The rise and rise of the anti-Fox – how Rachel Maddow rattles the right
Maddow is on a roll right now. Since her eponymous show opened on the MSNBC cable network in August 2008 she has led the charge – along with Keith Olbermann, Al Sharpton and most recently Lawrence O’Donnell – that has seen MSNBC transformed from, as the New York Times recently characterised it, a “CNN also-ran to the anti-Fox.”
MSNBC is a long way from toppling Fox in terms of absolute numbers – on most daily tallies this year Fox drew more than two million audience members than MSNBC. But drilling down into those numbers reveals MSNBC’s success in the key 25- to 54-year-old age group.
Maddow must be doing something very right because her numbers in this key demographic have been climbing steadily, particularly following President Obama’s re-election in early November. This should be no surprise, because, as PoliticsUSA noted in late November:
It isn’t a coincidence that as MSNBC’s ratings have increased in direct relationship to their positive coverage of Obama … The ageing of the population will continue to benefit Fox News in the short term, but the demographic shift that tilted the 2012 election to the Democrats is also impacting cable news.
Maddow goes head-to-head most nights against Sean Hannity (whose loose relationship to facts and truth I looked at in my previous post) and in the weeks before Christmas Maddow and O’Donnell’s The Last Word consistently won their timeslots.
Maddow is tough, smart-as-a-whip (she is a Rhodes scholar and has a PhD from Oxford University) and is no milquetoast liberal lightweight. And she can be very funny. Her presentations are dense, complex and – perhaps this is hardest of all in political commentary – often hilarious.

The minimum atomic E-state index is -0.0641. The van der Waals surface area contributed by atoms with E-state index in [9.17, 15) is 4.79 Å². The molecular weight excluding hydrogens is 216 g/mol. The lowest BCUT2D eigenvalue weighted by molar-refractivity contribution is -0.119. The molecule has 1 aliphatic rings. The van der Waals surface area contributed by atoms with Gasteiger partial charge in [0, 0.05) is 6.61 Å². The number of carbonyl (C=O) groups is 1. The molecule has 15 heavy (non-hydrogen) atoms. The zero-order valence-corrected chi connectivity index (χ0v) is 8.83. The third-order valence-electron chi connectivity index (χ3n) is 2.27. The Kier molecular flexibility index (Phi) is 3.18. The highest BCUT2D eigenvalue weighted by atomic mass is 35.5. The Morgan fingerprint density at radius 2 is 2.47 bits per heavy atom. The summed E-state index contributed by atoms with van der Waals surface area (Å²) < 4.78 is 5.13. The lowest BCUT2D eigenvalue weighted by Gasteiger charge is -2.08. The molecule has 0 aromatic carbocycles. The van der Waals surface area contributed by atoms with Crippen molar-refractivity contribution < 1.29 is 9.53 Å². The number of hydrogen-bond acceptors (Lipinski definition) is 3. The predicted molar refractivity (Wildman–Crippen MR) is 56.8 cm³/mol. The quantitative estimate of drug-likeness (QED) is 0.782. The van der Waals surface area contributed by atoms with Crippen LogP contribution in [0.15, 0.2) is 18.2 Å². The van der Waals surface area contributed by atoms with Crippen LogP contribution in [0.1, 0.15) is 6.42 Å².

Maddow will slip a laugh-out-loud comment in the middle of a long exposition during which she barely pauses for breath. Her pitches are littered with charts, statistics, policy analyses and follow-me-I-know-where-I’m-going trawls through complex sets of facts and reasoning and yet she still manages to leave you smiling at the tag line. She turns political analysis into standup with style and sass.
Maddow characterises herself as a “national security liberal” and once said that “I have never and still don’t think of myself as an Obama supporter, either professionally or actually.”
She is widely considered as a defence policy wonk and earlier this year published her first book “Drift: The Unmooring of American Military Power” (2012, Crown Publishers). More than a few – on both the right and left – were surprised to see Roger Ailes – Chairman, CEO and creator of the Fox Network – provide this blurb to Maddow’s book:
Rachel Maddow makes valid arguments that our country has been drifting towards questionable wars, draining our resources, without sufficient input and time. People who like Rachel will love the book. People who don’t will get angry, but aggressive debate is good for America. Drift is a book worth reading.”
Page 1 of 2 | Next page
You must be logged in to post a comment.